After returning from the field, enter data into the spreadsheet for data submission linked above (if not already), and use the database submission page to submit data to the database. Once the database contains more data, predictive models will also be open to public use and will be driven by this same data submission spreadsheet.

Please feel free to contact Dan Scott with questions.

How to Resurvey Wood Jams to Measure Wood Jam Dynamics

After measuring wood jam characteristics for an initial survey, you must resurvey wood jams after some time (and perhaps high flows) have passed to measure wood jam dynamics. Doing this enables wood jam monitoring, contributing more complete data to the database, and contributing to improving the machine learning models of wood jam dynamics. Collecting and submitting wood jam resurvey data here helps your understanding of a system and can benefit others who use WooDDAM.

To conduct a resurvey:

  1. Resurveys should be conducted after a period of time during which you expect high flows to occur (e.g., spring and early summer for snowmelt-dominated watersheds, or late summer for monsoon-dominated watersheds).
  2. To prepare for a resurvey, make sure you have all the tools used for an initial survey, as you may need to re-measure channel geometry and wood jam characteristics. To facilitate resurveys, we provide access to the WooDDAM database records that require resurveying on the database page. There, you can find an option to download all rows in the database that require resurveying, then simply delete the rows you don’t plan to resurvey. Once filling out this spreadsheet, you can then resubmit it, again on the database page, to submit your resurvey data.
  3. To detect change, download the pictures taken of wood jams during the initial survey to a mobile device (or print them out) to facilitate comparison in the field. Use the picture time and date recorded in the database to identify pictures taken during the last survey of a given wood jam.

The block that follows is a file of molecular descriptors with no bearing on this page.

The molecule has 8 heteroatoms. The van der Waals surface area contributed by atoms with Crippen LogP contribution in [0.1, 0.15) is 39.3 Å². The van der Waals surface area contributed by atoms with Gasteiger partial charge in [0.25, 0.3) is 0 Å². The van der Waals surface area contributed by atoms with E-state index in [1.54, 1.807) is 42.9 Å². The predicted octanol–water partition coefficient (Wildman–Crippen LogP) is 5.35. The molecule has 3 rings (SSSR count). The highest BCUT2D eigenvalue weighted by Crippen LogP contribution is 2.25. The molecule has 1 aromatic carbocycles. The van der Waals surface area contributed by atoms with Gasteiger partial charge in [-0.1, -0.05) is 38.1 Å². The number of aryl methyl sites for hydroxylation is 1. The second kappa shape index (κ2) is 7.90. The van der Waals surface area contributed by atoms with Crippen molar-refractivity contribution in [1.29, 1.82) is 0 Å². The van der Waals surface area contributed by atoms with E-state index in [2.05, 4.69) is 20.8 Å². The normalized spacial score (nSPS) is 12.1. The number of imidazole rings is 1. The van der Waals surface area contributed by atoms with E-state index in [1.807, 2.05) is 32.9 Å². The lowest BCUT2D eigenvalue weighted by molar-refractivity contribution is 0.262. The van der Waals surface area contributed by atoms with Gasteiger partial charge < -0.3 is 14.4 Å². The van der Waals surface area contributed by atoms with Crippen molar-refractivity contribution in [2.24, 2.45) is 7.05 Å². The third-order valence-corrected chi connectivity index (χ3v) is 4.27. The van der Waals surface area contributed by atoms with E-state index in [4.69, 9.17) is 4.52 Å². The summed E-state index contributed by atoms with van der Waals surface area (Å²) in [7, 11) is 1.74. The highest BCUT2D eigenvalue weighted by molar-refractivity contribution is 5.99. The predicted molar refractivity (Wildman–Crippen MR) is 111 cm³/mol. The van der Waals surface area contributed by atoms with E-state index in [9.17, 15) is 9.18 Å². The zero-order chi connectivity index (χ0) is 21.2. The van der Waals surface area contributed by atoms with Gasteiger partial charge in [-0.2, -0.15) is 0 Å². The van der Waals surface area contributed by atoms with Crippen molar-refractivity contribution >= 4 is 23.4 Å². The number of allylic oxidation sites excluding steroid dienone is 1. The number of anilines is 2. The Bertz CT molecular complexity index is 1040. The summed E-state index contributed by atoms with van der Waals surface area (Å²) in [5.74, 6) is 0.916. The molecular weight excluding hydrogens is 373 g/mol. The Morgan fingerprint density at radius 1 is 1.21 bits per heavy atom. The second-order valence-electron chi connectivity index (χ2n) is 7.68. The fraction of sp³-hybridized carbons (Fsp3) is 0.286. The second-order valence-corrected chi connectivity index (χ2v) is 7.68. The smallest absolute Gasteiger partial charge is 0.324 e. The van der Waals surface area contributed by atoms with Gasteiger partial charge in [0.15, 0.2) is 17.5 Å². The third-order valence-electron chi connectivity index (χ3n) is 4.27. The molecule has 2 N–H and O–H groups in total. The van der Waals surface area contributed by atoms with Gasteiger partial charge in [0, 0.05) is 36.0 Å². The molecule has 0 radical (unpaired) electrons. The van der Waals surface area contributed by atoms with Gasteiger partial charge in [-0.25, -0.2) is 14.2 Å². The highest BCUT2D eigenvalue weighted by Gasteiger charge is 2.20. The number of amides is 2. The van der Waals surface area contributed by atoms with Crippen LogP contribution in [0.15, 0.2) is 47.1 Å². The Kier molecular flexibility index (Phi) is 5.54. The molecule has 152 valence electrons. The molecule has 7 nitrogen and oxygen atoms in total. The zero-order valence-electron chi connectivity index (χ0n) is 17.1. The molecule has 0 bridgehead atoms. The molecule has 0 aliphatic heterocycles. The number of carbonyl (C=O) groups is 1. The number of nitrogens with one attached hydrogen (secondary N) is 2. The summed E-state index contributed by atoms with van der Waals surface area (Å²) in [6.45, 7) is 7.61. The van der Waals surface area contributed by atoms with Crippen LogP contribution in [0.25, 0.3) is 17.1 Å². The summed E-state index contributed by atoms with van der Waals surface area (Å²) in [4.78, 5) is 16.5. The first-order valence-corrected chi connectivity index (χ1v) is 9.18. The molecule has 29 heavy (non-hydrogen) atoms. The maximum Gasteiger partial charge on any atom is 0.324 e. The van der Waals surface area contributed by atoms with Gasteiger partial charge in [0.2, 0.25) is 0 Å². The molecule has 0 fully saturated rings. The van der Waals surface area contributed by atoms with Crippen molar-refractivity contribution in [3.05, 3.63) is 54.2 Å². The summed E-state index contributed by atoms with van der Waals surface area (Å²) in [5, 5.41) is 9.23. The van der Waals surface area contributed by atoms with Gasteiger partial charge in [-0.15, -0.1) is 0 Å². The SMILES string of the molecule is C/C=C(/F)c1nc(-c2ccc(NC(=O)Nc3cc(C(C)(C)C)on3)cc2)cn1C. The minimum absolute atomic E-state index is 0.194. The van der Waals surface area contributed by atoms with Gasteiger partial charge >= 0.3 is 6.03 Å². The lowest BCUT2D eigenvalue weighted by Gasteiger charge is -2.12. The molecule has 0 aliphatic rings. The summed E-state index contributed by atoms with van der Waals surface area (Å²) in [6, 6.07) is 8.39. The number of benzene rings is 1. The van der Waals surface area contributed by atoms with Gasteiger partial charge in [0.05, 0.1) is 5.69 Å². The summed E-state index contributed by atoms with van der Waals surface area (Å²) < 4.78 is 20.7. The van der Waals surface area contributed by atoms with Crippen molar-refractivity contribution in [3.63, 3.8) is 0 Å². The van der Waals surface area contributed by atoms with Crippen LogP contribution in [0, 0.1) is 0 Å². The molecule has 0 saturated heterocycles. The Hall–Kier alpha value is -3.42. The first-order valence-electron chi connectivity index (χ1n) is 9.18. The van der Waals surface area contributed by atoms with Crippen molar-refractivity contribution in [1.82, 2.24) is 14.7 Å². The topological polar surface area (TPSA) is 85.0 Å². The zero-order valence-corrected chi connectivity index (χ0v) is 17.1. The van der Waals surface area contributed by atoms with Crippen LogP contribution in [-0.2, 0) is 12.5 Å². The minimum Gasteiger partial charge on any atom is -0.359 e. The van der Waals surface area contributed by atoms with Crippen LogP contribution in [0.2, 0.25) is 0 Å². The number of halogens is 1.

4. In the field, start by taking pictures of each wood jam you’d like to resurvey. Like the initial survey, try to take pictures that capture the entirety of the jam from multiple angles, so that most or all logs are visible in at least one, but ideally more than one, picture.
  5. Compare the jam to the pictures taken during the last survey, and note whether the jam has mobilized, accumulated wood, lost wood, contracted, or expanded (see Table of WooDDAM Variables linked above)
  6. Using the pictures from the last survey, look for evidence of the maximum stage since the last survey (flood deposits, pushed vegetation, scour marks, etc.) and estimate whether the flow was below, near, or above bankfull stage. Enter this under the “qual_mag_high_flow” column.
  7. Using the downloaded WooDDAM database on a mobile device, check that the jam still has the same characteristics (and that the channel dimensions have not significantly changed) compared to the initial survey. Note that a jam may experience change (e.g., accumulate wood), without any of the wood jam characteristics variables in the database actually needing to be changed.
  8. If any variables have changed, mark a 1 (for yes) in the “recharacterization_needed” variable, then record which variables have changed in the “notes_resurvey” column. This will be used to update the new entry in the database (each survey/resurvey of a jam generates a new row in the database). Remeasure any variables that have changed and note those remeasurements in the “notes_resurvey” column
  9. Back in the office, fill out the resurvey components of the spreadsheet (everything right of “notes_survey”), then submit the data to the database. Shortly after submission, the data will be verified, integrated into the database, and new rows created to facilitate further resurveys.